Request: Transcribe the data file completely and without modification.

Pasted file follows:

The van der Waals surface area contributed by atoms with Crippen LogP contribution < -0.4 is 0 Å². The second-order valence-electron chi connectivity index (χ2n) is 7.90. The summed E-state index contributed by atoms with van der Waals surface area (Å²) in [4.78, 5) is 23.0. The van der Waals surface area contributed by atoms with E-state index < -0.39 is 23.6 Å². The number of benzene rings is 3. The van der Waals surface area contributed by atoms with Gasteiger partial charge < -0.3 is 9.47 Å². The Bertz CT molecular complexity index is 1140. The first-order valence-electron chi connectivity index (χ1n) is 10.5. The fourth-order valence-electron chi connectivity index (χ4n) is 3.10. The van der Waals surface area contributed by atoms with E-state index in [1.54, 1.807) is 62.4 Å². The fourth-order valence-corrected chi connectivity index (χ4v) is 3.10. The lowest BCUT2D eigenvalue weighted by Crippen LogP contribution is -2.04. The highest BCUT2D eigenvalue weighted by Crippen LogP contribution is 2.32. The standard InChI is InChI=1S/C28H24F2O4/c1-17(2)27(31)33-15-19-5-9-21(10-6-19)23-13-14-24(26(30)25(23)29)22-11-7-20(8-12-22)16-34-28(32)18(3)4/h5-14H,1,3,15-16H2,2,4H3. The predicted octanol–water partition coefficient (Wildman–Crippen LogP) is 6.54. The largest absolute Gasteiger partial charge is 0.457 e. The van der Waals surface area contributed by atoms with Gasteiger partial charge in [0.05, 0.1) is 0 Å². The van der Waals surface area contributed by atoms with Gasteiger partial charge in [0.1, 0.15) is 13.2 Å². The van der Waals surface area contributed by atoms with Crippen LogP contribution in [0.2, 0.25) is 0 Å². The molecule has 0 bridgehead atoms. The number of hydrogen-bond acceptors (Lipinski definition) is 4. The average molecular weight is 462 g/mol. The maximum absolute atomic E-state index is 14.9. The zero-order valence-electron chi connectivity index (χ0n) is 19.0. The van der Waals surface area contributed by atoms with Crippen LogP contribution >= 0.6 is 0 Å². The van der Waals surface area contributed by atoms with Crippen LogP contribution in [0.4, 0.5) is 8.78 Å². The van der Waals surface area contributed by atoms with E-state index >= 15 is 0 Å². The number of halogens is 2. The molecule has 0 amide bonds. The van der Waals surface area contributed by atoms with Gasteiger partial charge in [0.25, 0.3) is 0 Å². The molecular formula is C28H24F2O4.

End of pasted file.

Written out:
The van der Waals surface area contributed by atoms with Crippen LogP contribution < -0.4 is 0 Å². The second-order valence-electron chi connectivity index (χ2n) is 7.90. The summed E-state index contributed by atoms with van der Waals surface area (Å²) in [4.78, 5) is 23.0. The van der Waals surface area contributed by atoms with E-state index < -0.39 is 23.6 Å². The number of benzene rings is 3. The van der Waals surface area contributed by atoms with Gasteiger partial charge < -0.3 is 9.47 Å². The Bertz CT molecular complexity index is 1140. The first-order valence-electron chi connectivity index (χ1n) is 10.5. The fourth-order valence-electron chi connectivity index (χ4n) is 3.10. The van der Waals surface area contributed by atoms with E-state index in [1.54, 1.807) is 62.4 Å². The fourth-order valence-corrected chi connectivity index (χ4v) is 3.10. The lowest BCUT2D eigenvalue weighted by Crippen LogP contribution is -2.04. The highest BCUT2D eigenvalue weighted by Crippen LogP contribution is 2.32. The standard InChI is InChI=1S/C28H24F2O4/c1-17(2)27(31)33-15-19-5-9-21(10-6-19)23-13-14-24(26(30)25(23)29)22-11-7-20(8-12-22)16-34-28(32)18(3)4/h5-14H,1,3,15-16H2,2,4H3. The predicted octanol–water partition coefficient (Wildman–Crippen LogP) is 6.54. The largest absolute Gasteiger partial charge is 0.457 e. The van der Waals surface area contributed by atoms with Gasteiger partial charge in [0.05, 0.1) is 0 Å². The van der Waals surface area contributed by atoms with Gasteiger partial charge in [0.1, 0.15) is 13.2 Å². The van der Waals surface area contributed by atoms with Crippen LogP contribution in [0.2, 0.25) is 0 Å². The molecule has 0 bridgehead atoms. The number of hydrogen-bond acceptors (Lipinski definition) is 4. The average molecular weight is 462 g/mol. The maximum absolute atomic E-state index is 14.9. The zero-order valence-electron chi connectivity index (χ0n) is 19.0. The van der Waals surface area contributed by atoms with Crippen LogP contribution >= 0.6 is 0 Å². The van der Waals surface area contributed by atoms with Crippen LogP contribution in [0.4, 0.5) is 8.78 Å². The van der Waals surface area contributed by atoms with E-state index >= 15 is 0 Å². The number of halogens is 2. The molecule has 0 amide bonds. The van der Waals surface area contributed by atoms with Gasteiger partial charge in [0.25, 0.3) is 0 Å². The molecular formula is C28H24F2O4.